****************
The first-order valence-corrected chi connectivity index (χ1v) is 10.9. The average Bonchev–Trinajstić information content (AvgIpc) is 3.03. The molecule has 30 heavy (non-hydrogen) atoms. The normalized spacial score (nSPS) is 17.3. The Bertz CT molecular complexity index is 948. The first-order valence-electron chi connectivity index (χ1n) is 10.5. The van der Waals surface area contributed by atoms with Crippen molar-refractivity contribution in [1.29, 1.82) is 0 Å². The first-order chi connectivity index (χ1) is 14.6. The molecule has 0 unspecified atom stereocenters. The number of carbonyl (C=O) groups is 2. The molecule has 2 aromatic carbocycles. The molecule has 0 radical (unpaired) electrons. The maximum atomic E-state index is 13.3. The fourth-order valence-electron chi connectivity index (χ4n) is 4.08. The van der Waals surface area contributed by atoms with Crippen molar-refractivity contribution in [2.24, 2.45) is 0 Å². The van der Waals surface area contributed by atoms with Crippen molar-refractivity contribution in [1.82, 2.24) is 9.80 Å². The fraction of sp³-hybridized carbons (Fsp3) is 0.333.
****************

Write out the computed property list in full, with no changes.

The first-order valence-corrected chi connectivity index (χ1v) is 10.9. The average Bonchev–Trinajstić information content (AvgIpc) is 3.03. The molecule has 30 heavy (non-hydrogen) atoms. The normalized spacial score (nSPS) is 17.3. The Bertz CT molecular complexity index is 948. The first-order valence-electron chi connectivity index (χ1n) is 10.5. The van der Waals surface area contributed by atoms with Crippen molar-refractivity contribution in [1.29, 1.82) is 0 Å². The first-order chi connectivity index (χ1) is 14.6. The molecule has 0 unspecified atom stereocenters. The number of carbonyl (C=O) groups is 2. The molecule has 2 aromatic carbocycles. The molecule has 0 radical (unpaired) electrons. The maximum atomic E-state index is 13.3. The fourth-order valence-electron chi connectivity index (χ4n) is 4.08. The van der Waals surface area contributed by atoms with Crippen molar-refractivity contribution in [2.24, 2.45) is 0 Å². The van der Waals surface area contributed by atoms with Crippen molar-refractivity contribution in [1.82, 2.24) is 9.80 Å². The fraction of sp³-hybridized carbons (Fsp3) is 0.333.